“What about Fifi?” I asked, eyeing the poodle. “She wants the dog back.”
Rosato stared at me. “The dog? You were hired to pick up the dog?”
Rosato broke into laughter. “She hires a dick to bring back the dog. That’s rich! Well, you tell Velma I’ll kill the goddam dog before giving it to her. Business good for you, huh, taking on an important case like this?”
Guffaws of laughter mixed with turkey spittle. Fifi raised her head, watching the fat man wave the drumstick.
Suddenly, Rosato stopped laughing. His eyes bulged while his face grew red, and he dropped the drumstick, weaving around the room, gasping. Fifi ran for the discarded drumstick, and I ran to Rosato.
Rosato grunted. I thought he was choking, but then he grabbed at his chest. “Hurts,” he whispered.
I shouted for Shorty, who was nowhere to be found. By now, Rosato had fallen to his knees, his brow slick with perspiration. I reached for the telephone, dialed the operator, told her I needed an ambulance quick. Then I stared at Rosato. He’d fallen face-forward into the carpet. I touched his neck, trying to locate a pulse.
Fifi approached the body, cautiously nosing it.
“Hey Fifi,” I said softly. “Want to go for a ride?”
The dog wagged her tail. She was beautiful, having a long elegant neck accentuated by a wide, velvet collar.
“C’mon, Fifi. We’re done here.”
Velma opened the door, and the dog at my side went crazy, jumping the blonde, licking her face.
Velma wasn’t wearing a veil, but her face didn’t seem so horrifying when lit with joy. She laughed, and asked me in while she got her checkbook.
I spied the bottle of bourbon sitting on an end-table. “Help yourself,” she said.
Velma looked at Fifi. “You okay, sweetheart?” Her slim fingers caressed the dog, then rested lightly on the collar. “You seem okay. I was worried!”
Ecstatic, the dog’s tail whipped back and forth like a windshield wiper set on high. “Fifi seems happy to be home,” I said, pouring a shot of bourbon.
“How much do I owe you, Mr. Beard?” she asked, preparing to write the check.
“This one’s on the house.” I downed the bourbon.
“Rosato said something odd…”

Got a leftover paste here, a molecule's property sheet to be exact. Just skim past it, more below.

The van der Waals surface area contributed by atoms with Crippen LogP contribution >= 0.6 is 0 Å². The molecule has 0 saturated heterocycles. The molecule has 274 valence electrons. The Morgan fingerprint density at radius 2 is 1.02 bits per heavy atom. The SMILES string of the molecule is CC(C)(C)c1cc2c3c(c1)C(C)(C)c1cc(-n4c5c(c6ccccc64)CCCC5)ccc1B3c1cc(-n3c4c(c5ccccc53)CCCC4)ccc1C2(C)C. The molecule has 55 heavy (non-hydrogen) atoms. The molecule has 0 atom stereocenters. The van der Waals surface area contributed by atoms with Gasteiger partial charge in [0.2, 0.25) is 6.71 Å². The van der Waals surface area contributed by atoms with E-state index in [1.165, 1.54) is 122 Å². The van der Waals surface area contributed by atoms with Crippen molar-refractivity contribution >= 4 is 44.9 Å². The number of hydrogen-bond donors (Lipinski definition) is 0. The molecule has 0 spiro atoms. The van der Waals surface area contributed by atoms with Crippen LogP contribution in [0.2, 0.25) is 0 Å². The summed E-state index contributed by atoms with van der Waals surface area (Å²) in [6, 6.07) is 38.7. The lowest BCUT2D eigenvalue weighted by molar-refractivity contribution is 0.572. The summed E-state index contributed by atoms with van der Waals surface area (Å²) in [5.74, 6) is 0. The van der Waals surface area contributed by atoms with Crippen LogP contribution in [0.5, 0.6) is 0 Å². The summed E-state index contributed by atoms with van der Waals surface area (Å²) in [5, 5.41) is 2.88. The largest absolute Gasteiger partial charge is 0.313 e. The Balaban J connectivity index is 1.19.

She didn’t look up, continuing to scratch Fifi’s ears. “Oh? What was that?”
“Said you had something of his, and he wanted it back.”
Her fingers froze on the dog’s collar. She looked at me then. There was something new in her eyes, something hard. “I can’t imagine what he meant, Mr. Beard. Look around – does this look like the place of someone who had anything of interest to Sal Rosato?”
She had a point. The place wasn’t a dump, but it wasn’t Park Avenue either.
Her fingers began moving in the dog’s fur again. “Thank you, Mr. Beard, for returning Fifi. I’m grateful – more than you know.”
I could see I was dismissed. I set the glass on the table and left.
Years went by and I forgot about Velma until I saw an article in a newspaper.
Ernie Gennaro, one of Sal’s old gang, was an old thug with a smartass attitude who mouthed off once too often. He was paid for his trouble by an inmate with a switchblade. Here’s the interesting part. Before he died, the old man told a tale of a safe deposit box and diamonds. Diamonds meant to be picked up by Sal Rosato. Problem arose when Sal wasn’t home when the messenger arrived with a package containing the location and combination of the safe deposit box. Sal scoured the house looking for the missing package. Never found it.
I chewed on that.
The banker smiled warmly. “Yes, Miss Washington did all her banking here. She still maintains a safe deposit box. She said you’d be coming in one day and left instructions that when you did, we should let you have access to it.”
Well, now, how about that?
It wasn’t hard figuring out this was the bank where the safe deposit box was. I remembered that check I didn’t accept, and the bank listed in the left-hand corner. Playing a hunch, I wound up here. Velma had me figured from the get-go.
The banker took me to a private room. Resting in the center of a table was a large metal box.
“Here’s the combination to the box, sir,” said the banker, handing me a slip of paper. “I’ll leave you alone.”
I entered the combination, and opened the box.
No diamonds. I hadn’t expected any.
Inside I found the velvet collar. I picked it up, feeling its softness as I probed with my fingers. I soon found the hidden seam where Velma had once hidden the deposit box combination.
Now hidden inside was a small piece of paper, folded twice.
If you’re looking at this note, you’ve figured out I did have something belonging to Sal. I knew the combination to the deposit box would be safe buried in Fifi’s collar; Sal hated Fifi, never bothered with her.
I hated leaving her behind the night I left, but I had no choice – I had to leave fast. I don’t regret stealing from Sal, not after what he did to me. Fifi and I will have a good life. Please don’t think too badly of me.
I couldn’t help grinning as I stuffed the collar and Velma’s note inside my pocket.
After what Rosato had done to her, she deserved whatever she could get.
And me? I got what I deserved, too. As I was leaving the bank, the manager handed me a large envelope.
“Miss Washington left this for you.”
I opened the envelope. Inside was $100,000.
I walked out of that bank a happy man.
Maybe playing dogcatcher for Velma hadn’t been such a bad day’s work after all.
Author’s Note – This story was written in response to a challenge by Chuck Wendig’s TerribleMinds blog to write a 2,000 word story about ‘noir / body horrific.’